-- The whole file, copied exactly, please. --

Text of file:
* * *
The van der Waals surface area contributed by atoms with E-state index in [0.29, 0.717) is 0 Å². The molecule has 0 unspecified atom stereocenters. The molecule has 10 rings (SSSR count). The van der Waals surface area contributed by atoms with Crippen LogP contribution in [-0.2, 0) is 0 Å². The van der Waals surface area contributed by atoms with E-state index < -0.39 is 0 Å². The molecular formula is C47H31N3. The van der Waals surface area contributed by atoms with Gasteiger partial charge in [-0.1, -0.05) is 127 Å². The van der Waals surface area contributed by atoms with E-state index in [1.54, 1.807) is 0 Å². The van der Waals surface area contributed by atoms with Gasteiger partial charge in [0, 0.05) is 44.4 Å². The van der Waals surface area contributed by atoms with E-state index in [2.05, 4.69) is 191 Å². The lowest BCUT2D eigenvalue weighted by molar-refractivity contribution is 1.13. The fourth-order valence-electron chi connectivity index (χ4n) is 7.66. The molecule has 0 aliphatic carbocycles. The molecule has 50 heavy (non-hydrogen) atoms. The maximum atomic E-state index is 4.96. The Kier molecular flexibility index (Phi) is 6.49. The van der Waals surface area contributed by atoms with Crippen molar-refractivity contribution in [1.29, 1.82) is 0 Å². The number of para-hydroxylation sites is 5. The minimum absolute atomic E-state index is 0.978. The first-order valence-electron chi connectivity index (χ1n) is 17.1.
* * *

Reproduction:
The van der Waals surface area contributed by atoms with E-state index in [0.29, 0.717) is 0 Å². The molecule has 0 unspecified atom stereocenters. The molecule has 10 rings (SSSR count). The van der Waals surface area contributed by atoms with Crippen LogP contribution in [-0.2, 0) is 0 Å². The van der Waals surface area contributed by atoms with E-state index < -0.39 is 0 Å². The molecular formula is C47H31N3. The van der Waals surface area contributed by atoms with Gasteiger partial charge in [-0.1, -0.05) is 127 Å². The van der Waals surface area contributed by atoms with E-state index in [1.54, 1.807) is 0 Å². The van der Waals surface area contributed by atoms with Gasteiger partial charge in [0, 0.05) is 44.4 Å². The van der Waals surface area contributed by atoms with E-state index in [2.05, 4.69) is 191 Å². The lowest BCUT2D eigenvalue weighted by molar-refractivity contribution is 1.13. The fourth-order valence-electron chi connectivity index (χ4n) is 7.66. The molecule has 0 aliphatic carbocycles. The molecule has 50 heavy (non-hydrogen) atoms. The maximum atomic E-state index is 4.96. The Kier molecular flexibility index (Phi) is 6.49. The van der Waals surface area contributed by atoms with Crippen molar-refractivity contribution in [1.29, 1.82) is 0 Å². The number of para-hydroxylation sites is 5. The minimum absolute atomic E-state index is 0.978. The first-order valence-electron chi connectivity index (χ1n) is 17.1.